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3.5: Again, the Issue is Not (Necessarily) Animal “Rights”

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  • To revisit an issue introduced in the first Chapter, sometimes people describe all “pro-animal” thinkers as “animal rights” advocates. This isn’t correct: e.g., Singer, for one, argues in defense of animals without much mentioning any idea of rights. So, again, one can think that animals’ interests must be taken seriously, that it’s seriously wrong to harm animals in most circumstances, that animals have a high “moral status,” etc., but not think that they have rights or, at least, not find that to be a useful way of presenting one’s views.

    But what are moral rights anyway? First, views that maintain that animals (and human beings) have moral rights are often moral theories that appeal to the idea of a moral right in explaining what makes wrong actions wrong and permissible actions permissible: usually they claim that an action is impermissible if it violates a right; thus, rights are constraints on behavior. We will examine two rights theories – Regan’s and Rowlands’ – in detail. While these theories typically support the view that most harmful uses of animals are morally permissible, the theory and the particular judgments about what’s morally permissible are, strictly, speaking, distinct.

    A bit about moral rights: moral rights, if they exist, are not “man made,” and individuals who have right have them even if others do not recognize or acknowledge that. Moral rights are not “granted” or “given” by anyone: e.g., slaves had moral rights (to life, to liberty) even though many people did not respect or acknowledge these rights. When these moral rights were acknowledged or recognized, it is not the case that slaves were “given” or “granted” moral rights, since they already had them. Thus, sometimes people often ask whether animals should be “given” rights. Since moral rights are not “given,” this question is founded on a mistaken assumption.

    Moral rights are always a right to something or a right from something, e.g., a right to life or a right from interference. There are no generic moral rights – just plain moral rights – so if someone claims that animals have (or lack) moral rights, the question we must ask is, “A right to what, or right from what?” Here there are many candidates: rights to life, to respectful treatment, to not being caused to suffer, to not be harmed, to have their interests taken into consideration, to liberty, to not being considered “property,” to not be “used” to benefit others, and on and on: there are many possible moral rights to consider.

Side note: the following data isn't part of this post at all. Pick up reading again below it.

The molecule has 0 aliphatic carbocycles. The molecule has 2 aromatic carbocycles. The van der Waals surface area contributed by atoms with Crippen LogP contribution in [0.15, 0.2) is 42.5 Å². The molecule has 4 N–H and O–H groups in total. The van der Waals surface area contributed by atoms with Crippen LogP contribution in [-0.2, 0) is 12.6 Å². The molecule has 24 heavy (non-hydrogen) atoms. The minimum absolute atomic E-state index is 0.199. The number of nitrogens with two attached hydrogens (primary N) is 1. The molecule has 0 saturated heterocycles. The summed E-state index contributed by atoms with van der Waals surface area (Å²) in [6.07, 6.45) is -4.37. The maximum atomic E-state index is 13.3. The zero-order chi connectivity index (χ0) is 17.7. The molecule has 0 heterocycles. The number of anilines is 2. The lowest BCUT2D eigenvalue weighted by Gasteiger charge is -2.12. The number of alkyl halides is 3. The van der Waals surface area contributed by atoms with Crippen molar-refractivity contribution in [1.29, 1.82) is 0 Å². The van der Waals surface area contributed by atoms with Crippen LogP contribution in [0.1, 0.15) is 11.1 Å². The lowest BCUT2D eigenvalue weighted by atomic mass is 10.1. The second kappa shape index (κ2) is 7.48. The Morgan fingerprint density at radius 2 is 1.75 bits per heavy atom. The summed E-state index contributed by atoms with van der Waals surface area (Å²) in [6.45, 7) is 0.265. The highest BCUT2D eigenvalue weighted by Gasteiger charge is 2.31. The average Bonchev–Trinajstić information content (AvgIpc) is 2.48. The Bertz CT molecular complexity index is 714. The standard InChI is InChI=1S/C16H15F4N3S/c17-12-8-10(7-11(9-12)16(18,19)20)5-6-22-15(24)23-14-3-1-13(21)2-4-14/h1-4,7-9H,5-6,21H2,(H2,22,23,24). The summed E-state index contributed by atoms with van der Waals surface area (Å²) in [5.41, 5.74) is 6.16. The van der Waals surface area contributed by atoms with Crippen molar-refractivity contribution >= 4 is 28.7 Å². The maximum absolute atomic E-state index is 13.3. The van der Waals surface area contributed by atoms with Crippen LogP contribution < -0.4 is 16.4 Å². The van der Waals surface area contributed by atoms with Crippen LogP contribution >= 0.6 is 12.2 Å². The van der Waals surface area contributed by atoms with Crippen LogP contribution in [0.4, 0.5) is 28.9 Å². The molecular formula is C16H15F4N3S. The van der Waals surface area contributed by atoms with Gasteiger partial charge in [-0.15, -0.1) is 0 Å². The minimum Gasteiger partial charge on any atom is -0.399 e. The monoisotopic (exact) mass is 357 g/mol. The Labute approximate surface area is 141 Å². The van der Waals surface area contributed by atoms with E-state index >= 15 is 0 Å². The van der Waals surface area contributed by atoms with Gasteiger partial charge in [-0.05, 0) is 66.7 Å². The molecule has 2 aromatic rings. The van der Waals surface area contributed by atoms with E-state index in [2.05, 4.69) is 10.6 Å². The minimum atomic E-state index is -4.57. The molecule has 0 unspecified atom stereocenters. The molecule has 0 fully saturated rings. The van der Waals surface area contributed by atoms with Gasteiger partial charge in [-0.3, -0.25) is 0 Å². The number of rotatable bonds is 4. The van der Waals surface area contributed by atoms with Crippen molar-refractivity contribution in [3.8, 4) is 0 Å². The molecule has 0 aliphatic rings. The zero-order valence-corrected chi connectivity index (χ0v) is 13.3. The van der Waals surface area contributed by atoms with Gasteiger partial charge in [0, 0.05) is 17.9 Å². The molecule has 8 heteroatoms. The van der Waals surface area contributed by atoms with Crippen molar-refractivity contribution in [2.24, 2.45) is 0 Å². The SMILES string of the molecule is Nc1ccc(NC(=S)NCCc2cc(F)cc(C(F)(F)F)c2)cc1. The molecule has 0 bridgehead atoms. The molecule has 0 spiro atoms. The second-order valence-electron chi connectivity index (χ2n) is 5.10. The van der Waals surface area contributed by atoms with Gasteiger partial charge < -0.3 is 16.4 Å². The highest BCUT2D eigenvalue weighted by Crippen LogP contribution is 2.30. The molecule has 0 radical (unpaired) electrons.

Whenever we discuss a claim that animals have or lack moral rights, we need to be specific on which moral right(s) is under consideration. Some advocates of animal use have claimed that, e.g., animals have a right to be eaten, and a right to be skinned (alive!) for their fur, and thus calling themselves advocates of animal rights! Focusing on specific moral rights, such as rights to not be caused various kinds of harm, will prevent those who harm animals from being considered legitimate animal rights advocates.

    Finally, appeals to moral rights can sometimes be “question begging,” which means to say that they just assume the conclusion that’s being defended, stating it in other words instead of supporting it. This can happen with other moral issues: someone might claim that abortion, i.e., killing unborn fetuses, is wrong because unborn fetuses have a moral right to life. Unless this person explains why fetuses have such a right, this argument might amount to just saying that killing fetuses is wrong because killing fetuses is wrong, which is just restating the conclusion as one’s premise. Similarly, someone might say that eating animals is not wrong because humans have a moral right to eat them. Again, unless this person explains why we should think that we have this right, what might be said here is just that eating animals is not wrong because it is not wrong for us to eat animals. Since arguments should never just assume their conclusion, or merely restate it in different words, these arguments are no good.

    Again, the core questions in ethics and animals are what moral categories we should think specific uses of animals fall into – morally permissible, morally obligatory, or morally impermissible/wrong – and the reasons why we should think this. Thinking in terms of moral rights can make the issues more confusing than they have to be.

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